This is a big part of why I started my blog, MixedFamilyLife.com . A few years ago, when my daughter was about 3 years old, she told me she wanted straight hair like me. It broke my heart. I realized I needed to make some changes and put forth a lot more effort in her loving her curls. Stopping and thinking of how I speak when doing her hair (it used to be a STRUGGLE until I figured out how to do it) was very important. I didn’t want her to think her hair was difficult and hard work. We are aware of our word choices. They become her words one day and I want them to be positive ones. Learning to take care of it became a big goal of mine so that she would like her hair and think it looked pretty. Complimenting her hair (as well as her smarts and creativity) is something I try to incorporate in conversation. I make sure to show her pictures of other girls with beautiful curl hair as well whenever I can. She now loves her hair and I am so thankful.
Have you found that your children are more aware of skin color and race than other kids their age? How do you talk to them about skin color in ways they can understand?
My daughter started noticing our skin differences a few years ago around the same time as her hair. To her I am peach, daddy is brown and her and her brother are golden. To me that works because its how she defines it. I have always made it a point to let my kids know that all people are different and that is wonderful and not a bad thing. For example, we were at a store once and a guy had nail polish on. She asked me about it (way too loudly… ) and I just told her he must like nail polish. That’s ok and he can like whatever he wants. If we are watching TV or out in the world and she asks me about someone that is “different” than her/us I just explain to her matter of factly that we all have our differences and that is to be celebrated. Now that she is in school I am also trying to teach her to not make fun of others because they are different than you (she doesn’t but I am trying to be proactive).
How do you discuss such a complex topic as race with your kids, especially in light of current events and politics?
Similar to the previous question, I try to speak matter of factly. People are different colors and its a beautiful thing. I will admit I am scared about the current political climate. I avoid putting the news on the TV and try not to talk about politics too much in front of them. My daughter is a sponge and it just all makes me so worried. If she asks me a question I answer as honestly as I can in an age appropriate manner (which can be quite difficult). She, and other kids I’m sure, are more aware of things than we realize so I don’t want to lie to her about the truth. The most we have talked about it is quickly explaining that sometimes bad people don’t like others because of how they look, and that it isn’t alright and they are wrong.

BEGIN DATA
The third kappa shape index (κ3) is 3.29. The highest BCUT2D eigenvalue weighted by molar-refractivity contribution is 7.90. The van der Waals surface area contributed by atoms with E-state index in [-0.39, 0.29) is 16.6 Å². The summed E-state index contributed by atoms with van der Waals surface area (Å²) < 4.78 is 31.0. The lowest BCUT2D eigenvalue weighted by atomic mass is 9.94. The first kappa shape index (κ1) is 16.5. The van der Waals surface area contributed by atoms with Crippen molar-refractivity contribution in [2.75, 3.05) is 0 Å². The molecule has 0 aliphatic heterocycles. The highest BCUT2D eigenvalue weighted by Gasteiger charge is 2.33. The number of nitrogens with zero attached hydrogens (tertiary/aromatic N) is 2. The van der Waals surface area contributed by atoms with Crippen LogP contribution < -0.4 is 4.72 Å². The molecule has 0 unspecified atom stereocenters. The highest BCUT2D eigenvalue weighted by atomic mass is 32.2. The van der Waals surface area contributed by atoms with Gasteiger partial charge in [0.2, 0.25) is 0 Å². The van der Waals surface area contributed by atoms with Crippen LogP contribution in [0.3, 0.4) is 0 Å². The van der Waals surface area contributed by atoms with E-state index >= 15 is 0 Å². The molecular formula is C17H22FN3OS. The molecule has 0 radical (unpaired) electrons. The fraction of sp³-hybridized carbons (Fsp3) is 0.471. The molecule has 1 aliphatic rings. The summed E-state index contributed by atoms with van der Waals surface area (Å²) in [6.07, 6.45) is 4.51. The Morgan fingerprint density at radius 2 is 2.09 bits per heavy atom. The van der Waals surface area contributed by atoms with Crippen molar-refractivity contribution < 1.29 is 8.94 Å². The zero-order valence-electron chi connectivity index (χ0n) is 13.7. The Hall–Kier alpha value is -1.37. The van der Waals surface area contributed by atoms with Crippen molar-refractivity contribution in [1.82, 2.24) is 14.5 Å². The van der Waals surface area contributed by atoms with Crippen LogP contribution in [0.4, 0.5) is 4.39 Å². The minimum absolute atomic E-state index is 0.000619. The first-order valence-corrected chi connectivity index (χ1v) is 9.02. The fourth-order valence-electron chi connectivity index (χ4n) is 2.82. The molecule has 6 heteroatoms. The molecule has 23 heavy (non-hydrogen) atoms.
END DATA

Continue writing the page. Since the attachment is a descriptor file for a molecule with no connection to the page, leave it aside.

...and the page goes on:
What’s one thing you would want people to know about what it’s like to have a mixed race family?
That we love each other just as any other family would that is all the same race. Our hearts know no color but just the love we have for each other. My husband was my best friend first and then became my partner. I am with him because he makes me laugh and feel comfortable and safe. We may face different/additional problems and issues than families that are not multiracial, but I wouldn’t change it for anything. It does take work at times because you have to put in effort to understand issues and situations that arise from being in an interracial (and intercultural?) relationship and raising mixed kids so that you can be the best parent and partner you can be, but again… its the life that was chosen for me when I fell in love with my best friend.
About the Author
My name is Nicholette, and I am the mom behind “Mixed Family Life.” Hair care can be a cultural barrier, so how does one do the hair of multiracial children? As the white mother of two mixed kids, I felt it was my responsibility to learn how to properly care for their hair. This personal pursuit led me to share what I’ve learned through my blog where I provide tips, tricks, and product reviews so that other interracial parents don’t have to make the same mistakes I’ve made. I also share stories, anecdotes, and lessons learned through parenting. Join me in our goofy adventures and learn some hair tips along the way.